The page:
A Quick Look at 5200

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Vitamix 5200 Blender, Professional-Grade, 64 oz....
940 Customer Reviews
Vitamix 5200 Blender, Professional-Grade, 64 oz....
  • Variable Speed Control: Easily adjust speed to achieve a variety of textures. The dial can be...
  • Large Batches: The size and shape of the self-cleaning 64-ounce container is ideal for blending...
  • Hot Soup: The blades in the Vitamix container reach speeds fast enough to create friction heat,...
Pros
  • More affordable than 750
  • 2 Horsepower Motor
  • Variable Speed Settings
Cons
  • Less Features than 750

A Quick Look at the 750:

Vitamix Professional Series 750 Brushed Stainless...
576 Customer Reviews
Vitamix Professional Series 750 Brushed Stainless...
  • PVC plastic BPA-free housing in stainless steel
  • 2.2-peak-horsepower motor and wide blade radius
  • 2-piece santoprene rubber lid with a removable plug for adding ingredients while use
Pros
  • More Feature Rich Than 5200
  • Storage Friendly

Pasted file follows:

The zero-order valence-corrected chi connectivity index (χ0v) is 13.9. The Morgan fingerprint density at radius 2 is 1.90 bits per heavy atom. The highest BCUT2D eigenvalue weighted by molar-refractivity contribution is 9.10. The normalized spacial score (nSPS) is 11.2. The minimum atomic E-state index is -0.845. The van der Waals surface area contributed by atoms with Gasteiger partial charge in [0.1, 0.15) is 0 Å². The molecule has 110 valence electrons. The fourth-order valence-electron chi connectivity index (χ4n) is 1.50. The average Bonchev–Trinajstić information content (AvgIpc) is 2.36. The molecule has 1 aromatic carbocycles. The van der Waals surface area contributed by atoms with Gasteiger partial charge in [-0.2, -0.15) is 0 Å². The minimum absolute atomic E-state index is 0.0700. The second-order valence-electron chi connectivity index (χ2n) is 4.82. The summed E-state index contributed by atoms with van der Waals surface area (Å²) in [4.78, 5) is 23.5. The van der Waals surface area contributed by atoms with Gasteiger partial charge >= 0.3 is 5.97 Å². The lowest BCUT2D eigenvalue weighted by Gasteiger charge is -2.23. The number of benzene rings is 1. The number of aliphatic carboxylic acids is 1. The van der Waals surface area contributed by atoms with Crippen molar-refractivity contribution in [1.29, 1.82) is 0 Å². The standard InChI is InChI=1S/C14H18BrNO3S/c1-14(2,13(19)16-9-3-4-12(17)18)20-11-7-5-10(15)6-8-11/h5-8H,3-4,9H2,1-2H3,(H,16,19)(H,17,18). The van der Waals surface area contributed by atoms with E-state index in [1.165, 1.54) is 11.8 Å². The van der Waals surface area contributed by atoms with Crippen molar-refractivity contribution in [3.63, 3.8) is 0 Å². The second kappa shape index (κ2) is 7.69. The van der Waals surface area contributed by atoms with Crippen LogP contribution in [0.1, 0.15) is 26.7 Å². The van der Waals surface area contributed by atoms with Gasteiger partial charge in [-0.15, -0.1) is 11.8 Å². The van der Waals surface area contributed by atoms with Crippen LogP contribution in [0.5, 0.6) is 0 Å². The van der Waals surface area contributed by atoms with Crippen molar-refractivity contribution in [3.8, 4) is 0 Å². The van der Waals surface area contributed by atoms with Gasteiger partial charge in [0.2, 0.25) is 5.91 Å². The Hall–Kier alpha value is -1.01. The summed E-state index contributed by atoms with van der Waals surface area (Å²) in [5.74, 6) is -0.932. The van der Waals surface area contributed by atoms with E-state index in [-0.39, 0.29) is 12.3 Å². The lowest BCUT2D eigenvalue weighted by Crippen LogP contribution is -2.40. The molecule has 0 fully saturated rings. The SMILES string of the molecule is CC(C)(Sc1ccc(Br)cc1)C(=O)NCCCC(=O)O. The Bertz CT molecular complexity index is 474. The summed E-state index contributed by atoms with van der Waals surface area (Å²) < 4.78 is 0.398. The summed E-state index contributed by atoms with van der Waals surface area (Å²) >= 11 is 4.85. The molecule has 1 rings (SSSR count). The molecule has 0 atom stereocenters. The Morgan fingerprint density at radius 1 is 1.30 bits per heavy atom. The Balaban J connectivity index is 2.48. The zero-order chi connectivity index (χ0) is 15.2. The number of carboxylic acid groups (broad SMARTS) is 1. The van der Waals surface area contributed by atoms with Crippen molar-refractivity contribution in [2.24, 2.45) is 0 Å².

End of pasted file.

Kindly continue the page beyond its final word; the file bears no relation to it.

• 2 Horsepower Motor
  • Variable Speed Settings
Cons
  • More Expensive Than 5200

What the Users Say

Truly, users have very little bad to say about either option. People really like the power and the control that both blenders are able to deliver.

We have definitely seen a lot of appreciation for the inclusion of the 750’s pre-settings. At home cooks that do not have the experience level of a professional enjoy having an easier way to prepare their favorite foods.

In that same vein of thought, we have heard from users that struggle a little bit with the lack of settings in the 5200. While complete control over speed is certainly something that can be adapted too, there does seem to be a challenge in overcoming the learning curve.

There is not much to report regarding complaints of the 750. Some users have mentioned a burning smell emitting from the motor, but this is a typical side effect of overworking a high powered motor.

That aside, both blenders are very well received by those who use them.

Conclusion

Do you want features or savings? That’s the question today. Both blenders are really good. They are just different. The 5200 features loads of raw power, but that power is going to take getting used to without the settings.

On the other hand, the 750 has plenty of settings, but also a price tag that may be an obstacle to thrifty buyers.

At the end of the day, we only hope that we have prepared you to choose the blender best suited for your situation. But regardless of which you choose, we think you will love the results